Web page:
Wednesday, May 13, 2015

Finding differentially expressed genes in MIV - Choosing a cutoff


I'm trying to find which genes get turned on/off in MIV and to do this, I need to determine some way of classifying genes as either differentially expressed or not differentially expressed.

When using the edgeR or DESeq2 packages to compare two treatments, the software returns two important values: the log-fold change and the adjusted p-value (or false discovery rate, FDR). The log fold change tells you how differently expressed a gene is between two treatment. For example, if gene X is expressed twice as much in treatment B than it is in treatment A then the logFC would be log_2(2) = 1 if we were to compare B to A. Since treatments have multiple replicates, there is some amount of error associated with the logFC reported.

The packages compute a p-value corresponding to the question "what is the probability that the true logFC is 0?". Since this test is being done once for every gene, the problem of multiple comparisons arises. To accommodate this, the packages compute the FDR corrected p-values and this is what is used to determine significance.

For the data shown in this post, I used DESeq2 only. The DESeq2 workflow tutorial suggests using an adjusted p-value (padj) cutoff of 0.1, meaning any gene with a padj <0.1 should be considered significant. But this value only offers insight on statistical significance. Consider the case where gene X is consistently up 1.1 fold between treatments B and A. The padj for gene X may be extremely low if the replicates are very consistent, but is a 1.1 fold change biologically significant?

The problem

The issue I'm working on is deciding what genes are affected by transfer into MIV. If we had two treatments, say in sBHI and in MIV, the task would be relatively easy. I could just take all genes that pass a certain cut-off and say they are significant. One large complicating factor is that we have MIV timecourse data.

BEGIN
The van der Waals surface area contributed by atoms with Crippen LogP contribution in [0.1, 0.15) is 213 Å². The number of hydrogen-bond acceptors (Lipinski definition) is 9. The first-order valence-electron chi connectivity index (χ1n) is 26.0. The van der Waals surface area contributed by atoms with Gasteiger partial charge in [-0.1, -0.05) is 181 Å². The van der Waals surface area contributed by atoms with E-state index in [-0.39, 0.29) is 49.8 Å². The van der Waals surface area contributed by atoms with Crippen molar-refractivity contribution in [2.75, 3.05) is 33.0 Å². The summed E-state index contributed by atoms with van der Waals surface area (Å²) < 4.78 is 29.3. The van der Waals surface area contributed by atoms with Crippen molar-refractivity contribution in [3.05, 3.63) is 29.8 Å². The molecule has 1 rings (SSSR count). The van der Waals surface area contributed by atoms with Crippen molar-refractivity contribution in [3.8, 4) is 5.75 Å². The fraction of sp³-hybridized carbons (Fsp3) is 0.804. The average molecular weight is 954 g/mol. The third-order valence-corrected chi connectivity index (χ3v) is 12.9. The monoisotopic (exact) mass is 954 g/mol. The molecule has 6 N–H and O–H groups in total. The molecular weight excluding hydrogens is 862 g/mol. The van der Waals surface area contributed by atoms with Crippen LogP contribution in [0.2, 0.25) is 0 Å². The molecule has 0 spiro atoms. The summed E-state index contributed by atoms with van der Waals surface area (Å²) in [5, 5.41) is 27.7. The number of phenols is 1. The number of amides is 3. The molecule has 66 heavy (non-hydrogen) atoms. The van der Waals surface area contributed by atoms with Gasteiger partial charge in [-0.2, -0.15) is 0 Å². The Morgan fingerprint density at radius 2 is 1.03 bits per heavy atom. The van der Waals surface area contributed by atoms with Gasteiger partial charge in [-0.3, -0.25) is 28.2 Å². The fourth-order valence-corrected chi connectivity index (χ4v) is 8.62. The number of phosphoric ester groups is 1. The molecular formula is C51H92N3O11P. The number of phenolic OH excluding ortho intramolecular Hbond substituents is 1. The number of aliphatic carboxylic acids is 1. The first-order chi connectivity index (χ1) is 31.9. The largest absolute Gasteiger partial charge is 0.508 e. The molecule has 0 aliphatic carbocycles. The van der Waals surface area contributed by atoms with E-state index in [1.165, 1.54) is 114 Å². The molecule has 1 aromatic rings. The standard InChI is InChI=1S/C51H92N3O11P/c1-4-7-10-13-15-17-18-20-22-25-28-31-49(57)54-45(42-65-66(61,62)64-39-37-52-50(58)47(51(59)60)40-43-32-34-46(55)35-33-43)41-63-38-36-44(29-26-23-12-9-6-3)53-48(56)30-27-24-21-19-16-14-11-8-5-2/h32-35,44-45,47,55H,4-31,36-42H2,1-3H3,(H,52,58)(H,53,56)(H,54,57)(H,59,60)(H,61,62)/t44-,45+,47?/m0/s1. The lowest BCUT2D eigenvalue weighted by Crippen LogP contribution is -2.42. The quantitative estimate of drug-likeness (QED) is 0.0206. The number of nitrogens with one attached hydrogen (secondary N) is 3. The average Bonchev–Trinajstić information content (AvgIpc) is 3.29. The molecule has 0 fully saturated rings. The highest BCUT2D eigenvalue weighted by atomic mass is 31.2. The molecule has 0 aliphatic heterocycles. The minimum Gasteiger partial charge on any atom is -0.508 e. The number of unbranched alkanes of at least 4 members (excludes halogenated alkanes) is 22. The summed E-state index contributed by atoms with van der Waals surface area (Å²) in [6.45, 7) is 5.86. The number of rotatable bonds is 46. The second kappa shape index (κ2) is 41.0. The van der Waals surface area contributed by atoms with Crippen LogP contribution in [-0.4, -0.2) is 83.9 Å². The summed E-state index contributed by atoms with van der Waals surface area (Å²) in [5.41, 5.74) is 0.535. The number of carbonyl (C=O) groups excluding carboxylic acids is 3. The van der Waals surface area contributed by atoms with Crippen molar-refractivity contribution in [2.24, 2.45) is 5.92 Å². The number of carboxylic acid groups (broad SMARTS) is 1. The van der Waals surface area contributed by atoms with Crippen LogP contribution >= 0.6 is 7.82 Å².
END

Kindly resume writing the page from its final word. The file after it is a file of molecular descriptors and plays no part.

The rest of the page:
For example, I can take KW20 MIV data and compare timepoint M0 to M1, M2 and M3. When I do this and use a cut-off of padj <0.1 and |logFC| > 1, I get 371 differentially expressed genes comparing M0 to M1, 501 for M0/M2 and 479 for M0/M3. If I pool all these genes together and consider them all significantly different, I get almost 700 genes. Here is a visual:

This multiplot takes the ~700 significant genes and groups them by which timepoints were significantly. For example, 133 genes showed a significant increase at timepoints M1,  M2 and M3 compared to M0 (bottom right). This is where most of the competence genes cluster.

To take any gene that is significantly different in at least one timepoint as important is probably not a good idea. There are likely many false positives in this set. But how many? and how can I reduce them? I thought that identifying a more stringent cutoff could work

Fortunately, the microarray paper our lab has published includes a list of genes changed in MIV as identified by the microarray data. As a quick test, I took the list of genes upregulated and used them to run a test: I wanted to see how many of these genes could be identified by a differential expression test given different cut-offs. Here is the result:

I ran 3 differential expression tests: M0/M1, M0/M2, M0/M3. I then pooled together all the genes considered significant in at least one timepoint; this is plotted as the red line. Each plot shows a different padj used as a cut-off value. As a reminder, DESeq recommends 0.1. The x-axis shows the logFC value used as a cut-off. The black line is the number of genes that were identified as significant that also show up in the list from the microarray paper (n=138).

For instance, there appears to be 46 genes that are upregulated by at least 2^4 = 16 fold in at least one timepoint and have a padj < 1e-10. 43 of these were reported in the microarray paper.

The optimal cut-off values would lower the red line (many of which may not be truly significant or false positives) as much as possible and keep the black line as close to 138 as possible. For example, using a padj cut-off of 0.01 and a logFC cut-off of 1 would reduce the number of candidate genes to 341 and only miss 8 of the genes reported in the microarray paper (which, for all I know may be false positives reported by the microarray paper).


Still working on it. It looks like taking a logFC cut-off of 1 to 2 (2 to 4 fold changes) is a good idea and varying the padj cut-off depending on how conservative I want to be. I think tomorrow I'll try to run a differential expression test that uses all timepoints at the same time to see if that works better.

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